Twin Cities Black spokespersons hold a Press Conference to confront Black Sweat

There are a couple of people in this photo that represent over $35 million dollars unaccounted for. (photo: IBNN NEWS)
Black Sweat...

Black Sweat…

By Don Allen, Publisher – Our Black News

The iconography of the black community lying on a tarred road covered with a sheet, hanging from a tree, or burned alive by a mob creates a seductive voyeurism, which has been a part of American history and culture as long as there has been such. The new Jim Crow denotes these actions continue, but on a subversive level, not to be detected by the masses, and the cause and effect is seen everyday in education, economics, unemployment and the fact black Americans, especially in Minnesota are no better off, then they were in the late 1960s. Change will never come about, even if a political placeholder talks about doubling the efforts and opening up an office for black people. We can always ask the American Indians how that went…

Today, those who command the definitions of human identity have once again reconstructed the definition of human beings by unloading trash bags full of rhetoric and propaganda in an effort to maintain stereotypes. If it’s a Muslim person who shoots and kills, the whole religion is guilty; if it is a black person who shoots and kills, the whole black race is guilty. Now if it is a white shooter, for the most part, he is a lone wolf, mentally troubled.

I say this because we, as people of color, and a thinking folk must realize the American Dream, as an urban utopia is controlled by the white-male masculinity that has historically been the headmaster in the circus of identity who will not be swayed to one side or the other. If this group in the slightest thinks they will lose control, they can and have implemented dangerous and desperate measures, including mass genocide of economic bases for their red-blooded American counterparts – both black and white. But I’d be remised to not introduce the Native American in this conversation, who historically has fell off the map in equity, education and civil rights. The shameful part of the process is that poor whites and most black Americans are strained into a culture that is not their own by simply turning on the television set, picking up a newspaper, or listening to a song on the radio. This represents the intersectionality of many struggles in a nutshell. The political powers that be, including the police have tried, found guilty, and economically executed – in a split second many men (and women) from many ethnic backgrounds across the United States.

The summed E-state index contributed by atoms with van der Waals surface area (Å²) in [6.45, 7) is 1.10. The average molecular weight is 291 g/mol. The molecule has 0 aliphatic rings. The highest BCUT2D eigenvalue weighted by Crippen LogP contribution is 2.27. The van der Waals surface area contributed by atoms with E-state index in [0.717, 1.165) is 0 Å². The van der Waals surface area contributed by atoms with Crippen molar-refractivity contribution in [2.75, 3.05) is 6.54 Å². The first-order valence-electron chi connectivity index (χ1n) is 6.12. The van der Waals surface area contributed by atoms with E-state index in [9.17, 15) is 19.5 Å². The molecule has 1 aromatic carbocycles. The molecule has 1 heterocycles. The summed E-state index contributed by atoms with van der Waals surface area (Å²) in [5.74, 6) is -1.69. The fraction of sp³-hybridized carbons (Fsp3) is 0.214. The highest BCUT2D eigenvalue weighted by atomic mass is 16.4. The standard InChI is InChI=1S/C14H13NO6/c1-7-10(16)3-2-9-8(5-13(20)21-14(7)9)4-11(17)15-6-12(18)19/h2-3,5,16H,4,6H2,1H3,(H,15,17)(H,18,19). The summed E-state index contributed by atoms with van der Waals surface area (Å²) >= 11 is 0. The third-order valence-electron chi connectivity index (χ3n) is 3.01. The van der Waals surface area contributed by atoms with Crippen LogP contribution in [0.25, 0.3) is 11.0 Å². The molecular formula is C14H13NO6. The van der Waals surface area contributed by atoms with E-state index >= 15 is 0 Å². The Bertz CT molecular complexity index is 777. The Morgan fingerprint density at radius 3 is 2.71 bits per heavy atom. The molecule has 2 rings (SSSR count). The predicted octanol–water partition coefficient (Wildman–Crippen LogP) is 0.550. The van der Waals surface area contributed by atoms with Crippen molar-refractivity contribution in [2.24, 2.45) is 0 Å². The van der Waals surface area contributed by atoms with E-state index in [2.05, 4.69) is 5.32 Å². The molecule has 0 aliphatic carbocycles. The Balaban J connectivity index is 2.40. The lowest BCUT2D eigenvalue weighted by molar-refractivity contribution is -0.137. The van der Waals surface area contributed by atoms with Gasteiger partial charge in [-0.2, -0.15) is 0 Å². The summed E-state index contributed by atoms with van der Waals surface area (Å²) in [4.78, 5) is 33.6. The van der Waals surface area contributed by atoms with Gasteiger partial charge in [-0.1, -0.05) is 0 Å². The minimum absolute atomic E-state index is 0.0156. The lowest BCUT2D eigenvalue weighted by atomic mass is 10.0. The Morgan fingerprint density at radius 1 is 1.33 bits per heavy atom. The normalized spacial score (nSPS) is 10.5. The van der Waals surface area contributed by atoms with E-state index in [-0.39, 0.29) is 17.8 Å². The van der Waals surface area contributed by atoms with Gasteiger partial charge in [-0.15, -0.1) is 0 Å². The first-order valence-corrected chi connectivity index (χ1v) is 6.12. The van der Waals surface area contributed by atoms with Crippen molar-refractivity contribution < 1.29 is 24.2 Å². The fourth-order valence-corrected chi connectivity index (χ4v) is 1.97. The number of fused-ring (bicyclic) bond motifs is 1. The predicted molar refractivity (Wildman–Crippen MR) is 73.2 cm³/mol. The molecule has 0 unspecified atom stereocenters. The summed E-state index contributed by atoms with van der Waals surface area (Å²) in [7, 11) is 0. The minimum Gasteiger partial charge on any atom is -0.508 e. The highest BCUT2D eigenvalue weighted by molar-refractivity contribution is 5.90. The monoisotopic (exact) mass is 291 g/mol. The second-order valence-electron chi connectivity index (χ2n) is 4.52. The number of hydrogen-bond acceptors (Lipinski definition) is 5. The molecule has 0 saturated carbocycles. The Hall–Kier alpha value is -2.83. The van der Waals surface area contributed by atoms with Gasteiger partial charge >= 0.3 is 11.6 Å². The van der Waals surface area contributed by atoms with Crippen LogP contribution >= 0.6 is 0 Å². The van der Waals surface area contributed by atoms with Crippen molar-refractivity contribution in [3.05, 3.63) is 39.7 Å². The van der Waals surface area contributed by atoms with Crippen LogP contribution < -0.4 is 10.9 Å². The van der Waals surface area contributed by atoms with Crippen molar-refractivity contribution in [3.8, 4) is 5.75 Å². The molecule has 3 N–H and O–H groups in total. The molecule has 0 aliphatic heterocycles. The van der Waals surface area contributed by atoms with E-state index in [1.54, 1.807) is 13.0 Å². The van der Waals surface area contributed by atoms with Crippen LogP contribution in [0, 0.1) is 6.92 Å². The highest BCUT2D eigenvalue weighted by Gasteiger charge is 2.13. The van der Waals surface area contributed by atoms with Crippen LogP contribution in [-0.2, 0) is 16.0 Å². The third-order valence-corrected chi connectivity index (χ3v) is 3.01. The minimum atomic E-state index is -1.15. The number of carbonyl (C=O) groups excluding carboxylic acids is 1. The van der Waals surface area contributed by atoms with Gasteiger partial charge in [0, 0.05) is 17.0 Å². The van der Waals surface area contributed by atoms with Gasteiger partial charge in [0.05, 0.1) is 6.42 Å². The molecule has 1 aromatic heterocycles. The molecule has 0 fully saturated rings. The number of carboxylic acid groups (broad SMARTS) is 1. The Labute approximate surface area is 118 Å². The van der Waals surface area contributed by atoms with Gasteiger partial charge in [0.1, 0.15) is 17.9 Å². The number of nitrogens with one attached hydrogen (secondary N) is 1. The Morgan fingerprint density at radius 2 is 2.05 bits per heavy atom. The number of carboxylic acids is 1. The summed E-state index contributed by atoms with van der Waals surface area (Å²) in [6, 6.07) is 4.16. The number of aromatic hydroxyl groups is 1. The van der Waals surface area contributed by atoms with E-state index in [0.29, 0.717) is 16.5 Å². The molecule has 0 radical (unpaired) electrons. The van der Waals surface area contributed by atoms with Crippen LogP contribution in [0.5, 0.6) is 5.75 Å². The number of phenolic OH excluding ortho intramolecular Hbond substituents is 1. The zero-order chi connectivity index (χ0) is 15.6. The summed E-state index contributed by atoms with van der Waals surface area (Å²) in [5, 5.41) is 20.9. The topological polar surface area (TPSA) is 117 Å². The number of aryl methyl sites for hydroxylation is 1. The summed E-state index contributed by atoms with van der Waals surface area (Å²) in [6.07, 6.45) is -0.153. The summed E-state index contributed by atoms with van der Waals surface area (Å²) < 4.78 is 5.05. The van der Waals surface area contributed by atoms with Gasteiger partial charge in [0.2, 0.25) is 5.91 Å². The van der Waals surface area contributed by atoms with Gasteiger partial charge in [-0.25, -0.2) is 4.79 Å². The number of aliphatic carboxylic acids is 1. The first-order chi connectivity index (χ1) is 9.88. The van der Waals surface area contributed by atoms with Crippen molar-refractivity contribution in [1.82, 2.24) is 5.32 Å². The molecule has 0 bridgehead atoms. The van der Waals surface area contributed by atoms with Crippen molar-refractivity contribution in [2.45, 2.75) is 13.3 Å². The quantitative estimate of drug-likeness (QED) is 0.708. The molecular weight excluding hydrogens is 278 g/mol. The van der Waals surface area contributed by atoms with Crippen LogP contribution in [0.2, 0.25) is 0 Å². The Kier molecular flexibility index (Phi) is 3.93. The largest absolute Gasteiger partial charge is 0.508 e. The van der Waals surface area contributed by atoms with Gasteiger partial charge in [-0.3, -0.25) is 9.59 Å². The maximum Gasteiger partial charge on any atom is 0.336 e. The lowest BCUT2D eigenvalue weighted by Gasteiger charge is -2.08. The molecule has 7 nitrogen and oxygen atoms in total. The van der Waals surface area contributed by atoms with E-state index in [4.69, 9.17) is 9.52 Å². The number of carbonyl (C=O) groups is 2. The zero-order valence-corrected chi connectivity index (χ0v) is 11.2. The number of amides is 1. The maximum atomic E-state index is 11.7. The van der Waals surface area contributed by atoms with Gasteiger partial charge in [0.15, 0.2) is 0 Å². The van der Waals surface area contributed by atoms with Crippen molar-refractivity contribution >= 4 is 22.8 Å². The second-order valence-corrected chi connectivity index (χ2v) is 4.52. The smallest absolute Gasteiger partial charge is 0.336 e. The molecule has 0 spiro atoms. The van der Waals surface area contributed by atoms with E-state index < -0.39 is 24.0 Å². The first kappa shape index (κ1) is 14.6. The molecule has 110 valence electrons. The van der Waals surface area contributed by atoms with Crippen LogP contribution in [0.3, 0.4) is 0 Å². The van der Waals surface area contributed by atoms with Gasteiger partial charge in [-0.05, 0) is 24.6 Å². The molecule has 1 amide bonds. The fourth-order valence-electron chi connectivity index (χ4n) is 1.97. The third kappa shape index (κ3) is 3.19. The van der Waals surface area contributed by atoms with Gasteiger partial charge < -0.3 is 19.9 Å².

Is this how the justice, equity and a fair playing field is supposed to protect and serve Americans? Those who are responsible for defining identities have always made sure social cleansing is never second-guessed. From cotton fields of Mississippi to the White House, the narrative of subjugation arrived at in the mainstream media; law enforcement, political parties and the court system have shown what happens when you are poor, young and colored; It has nothing to do with fairness. Author James Baldwin wrote, “This subjugation is the key to their identity and the triumph and justification of their history, and it is also on this continued subjugation that their material well-being depends…This is why, ultimately, all attempts at dialogue between the subdued and subduer, between those placed within history and those dispersed outside, break down…the subdued and the subduer do not speak the same language.” You cannot have justice or peace within a framework of inequality; They are incompatible.

This is the nexus of Black Sweat.

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